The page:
Date of Award

2012

Publication Type

Master Thesis

Degree Name

M.A.

Department

Sociology and Anthropology

First Advisor

O'Connor, Daniel (Sociology and Anthropology)

Keywords

Criminology.

Rights

info:eu-repo/semantics/openAccess

Creative Commons License

Creative Commons Attribution-Noncommercial-No Derivative Works 4.0 License
This work is licensed under a Creative Commons Attribution-Noncommercial-No Derivative Works 4.0 License.

Abstract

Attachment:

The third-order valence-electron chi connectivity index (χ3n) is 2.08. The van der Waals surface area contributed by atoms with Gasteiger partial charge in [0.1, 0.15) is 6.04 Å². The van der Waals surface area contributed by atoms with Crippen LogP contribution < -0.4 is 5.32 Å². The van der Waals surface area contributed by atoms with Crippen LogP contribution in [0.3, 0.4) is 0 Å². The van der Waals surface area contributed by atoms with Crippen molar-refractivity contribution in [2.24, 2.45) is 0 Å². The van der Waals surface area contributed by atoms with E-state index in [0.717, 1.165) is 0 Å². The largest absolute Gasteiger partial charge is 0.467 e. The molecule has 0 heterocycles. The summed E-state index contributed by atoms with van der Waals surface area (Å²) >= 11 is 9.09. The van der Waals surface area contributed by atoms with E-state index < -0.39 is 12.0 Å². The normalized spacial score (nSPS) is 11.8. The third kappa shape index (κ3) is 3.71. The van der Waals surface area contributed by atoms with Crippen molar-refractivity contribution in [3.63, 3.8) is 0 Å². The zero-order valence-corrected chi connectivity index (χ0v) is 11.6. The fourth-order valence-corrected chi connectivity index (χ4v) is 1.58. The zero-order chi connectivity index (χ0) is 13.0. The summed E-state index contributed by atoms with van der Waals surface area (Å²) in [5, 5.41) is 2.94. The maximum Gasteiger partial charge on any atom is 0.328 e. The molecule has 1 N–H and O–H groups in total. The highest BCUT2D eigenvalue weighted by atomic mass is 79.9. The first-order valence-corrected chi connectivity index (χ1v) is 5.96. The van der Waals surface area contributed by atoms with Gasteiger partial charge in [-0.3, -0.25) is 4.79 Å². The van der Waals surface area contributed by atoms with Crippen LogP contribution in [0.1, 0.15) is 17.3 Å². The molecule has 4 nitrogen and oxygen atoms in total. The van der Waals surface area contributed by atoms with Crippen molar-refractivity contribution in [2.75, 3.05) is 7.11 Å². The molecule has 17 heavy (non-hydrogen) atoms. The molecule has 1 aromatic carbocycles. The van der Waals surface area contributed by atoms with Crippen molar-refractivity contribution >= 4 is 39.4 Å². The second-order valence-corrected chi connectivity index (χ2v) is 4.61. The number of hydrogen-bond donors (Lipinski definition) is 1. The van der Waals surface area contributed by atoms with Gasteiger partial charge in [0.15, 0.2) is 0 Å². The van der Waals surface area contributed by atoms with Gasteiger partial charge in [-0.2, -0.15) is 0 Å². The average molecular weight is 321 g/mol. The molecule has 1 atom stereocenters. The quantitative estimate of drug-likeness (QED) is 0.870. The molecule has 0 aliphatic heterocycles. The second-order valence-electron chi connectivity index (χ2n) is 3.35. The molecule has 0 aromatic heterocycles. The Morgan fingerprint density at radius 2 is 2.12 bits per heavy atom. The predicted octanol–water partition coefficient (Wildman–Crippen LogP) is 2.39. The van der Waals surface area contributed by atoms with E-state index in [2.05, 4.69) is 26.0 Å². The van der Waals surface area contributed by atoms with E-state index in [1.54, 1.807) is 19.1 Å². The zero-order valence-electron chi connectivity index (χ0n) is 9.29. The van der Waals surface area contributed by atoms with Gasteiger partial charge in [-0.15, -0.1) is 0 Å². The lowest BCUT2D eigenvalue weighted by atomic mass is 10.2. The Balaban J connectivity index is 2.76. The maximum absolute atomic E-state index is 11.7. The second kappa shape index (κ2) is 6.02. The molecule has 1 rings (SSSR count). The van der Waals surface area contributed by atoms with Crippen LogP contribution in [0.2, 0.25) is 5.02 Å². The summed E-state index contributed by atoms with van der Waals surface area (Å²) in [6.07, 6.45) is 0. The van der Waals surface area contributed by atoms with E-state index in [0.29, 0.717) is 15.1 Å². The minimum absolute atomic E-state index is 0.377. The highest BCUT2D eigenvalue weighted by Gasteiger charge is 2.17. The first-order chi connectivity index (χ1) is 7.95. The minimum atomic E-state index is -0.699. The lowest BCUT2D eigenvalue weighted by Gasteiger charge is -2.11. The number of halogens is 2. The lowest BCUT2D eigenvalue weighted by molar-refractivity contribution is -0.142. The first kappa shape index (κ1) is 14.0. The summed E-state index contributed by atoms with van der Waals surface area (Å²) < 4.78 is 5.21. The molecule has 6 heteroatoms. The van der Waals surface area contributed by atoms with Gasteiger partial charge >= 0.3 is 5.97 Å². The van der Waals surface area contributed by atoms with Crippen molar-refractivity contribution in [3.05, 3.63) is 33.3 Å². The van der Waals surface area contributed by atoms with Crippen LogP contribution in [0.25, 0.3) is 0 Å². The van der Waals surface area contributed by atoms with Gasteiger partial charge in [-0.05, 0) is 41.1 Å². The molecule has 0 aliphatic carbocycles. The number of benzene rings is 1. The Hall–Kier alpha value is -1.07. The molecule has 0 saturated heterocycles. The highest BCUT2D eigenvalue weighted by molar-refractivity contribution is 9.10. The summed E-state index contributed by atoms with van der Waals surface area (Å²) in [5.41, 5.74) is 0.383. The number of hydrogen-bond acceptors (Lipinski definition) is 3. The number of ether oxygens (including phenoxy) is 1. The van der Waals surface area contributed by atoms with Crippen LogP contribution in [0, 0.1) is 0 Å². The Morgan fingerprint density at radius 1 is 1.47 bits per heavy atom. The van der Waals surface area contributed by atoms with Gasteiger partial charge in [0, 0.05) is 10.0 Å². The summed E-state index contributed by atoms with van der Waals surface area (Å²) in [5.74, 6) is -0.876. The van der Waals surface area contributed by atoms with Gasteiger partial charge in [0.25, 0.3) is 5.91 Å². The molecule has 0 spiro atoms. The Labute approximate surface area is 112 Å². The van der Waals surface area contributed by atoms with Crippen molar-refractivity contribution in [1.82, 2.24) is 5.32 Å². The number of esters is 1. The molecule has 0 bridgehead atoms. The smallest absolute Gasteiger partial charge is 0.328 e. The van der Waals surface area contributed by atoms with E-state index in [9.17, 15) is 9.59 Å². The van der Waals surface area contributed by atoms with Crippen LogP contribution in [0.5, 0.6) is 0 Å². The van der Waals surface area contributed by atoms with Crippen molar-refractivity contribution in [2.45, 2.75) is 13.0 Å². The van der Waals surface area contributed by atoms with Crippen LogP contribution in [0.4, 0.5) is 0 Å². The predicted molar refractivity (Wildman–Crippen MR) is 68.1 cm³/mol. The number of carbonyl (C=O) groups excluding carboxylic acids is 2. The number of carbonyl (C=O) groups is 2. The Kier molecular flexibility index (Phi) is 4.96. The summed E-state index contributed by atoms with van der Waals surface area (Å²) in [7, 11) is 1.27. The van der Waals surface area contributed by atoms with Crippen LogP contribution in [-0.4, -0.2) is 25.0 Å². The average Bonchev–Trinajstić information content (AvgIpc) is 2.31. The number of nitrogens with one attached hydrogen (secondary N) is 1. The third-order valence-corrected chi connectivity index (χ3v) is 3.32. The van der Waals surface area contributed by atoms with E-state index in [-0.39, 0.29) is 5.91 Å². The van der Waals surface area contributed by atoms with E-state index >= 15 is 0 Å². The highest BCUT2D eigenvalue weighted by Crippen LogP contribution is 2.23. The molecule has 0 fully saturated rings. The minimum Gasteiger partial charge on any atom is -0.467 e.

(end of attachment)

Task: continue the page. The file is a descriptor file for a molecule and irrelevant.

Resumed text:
The current research study set out to examine and understand how rank and file police officers perceive their workplace practices as organized, mobilized and controlled. The impetus for research is to better appreciate the network form of organization and the way in which knowledge flow is exercised in the distribution of policing resources and the ordering of practice. Concepts of nodal governance and structuration theory establish a framework that is developed to understand rank and file police officer workplace practice in an organizational sense. It is argued that the traditional role of the rank and file police officer has become ambiguous as a multiplicity of agents and agencies are involved in the delivery of policing services. Therefore, it is imperative to consider how knowledge flow produces and reproduces the policing structure through the actions of rank and file police officers as they begin to understand the current environment of police work. Data are derived from interviews with rank and file police officers located in South Western Ontario, Canada.

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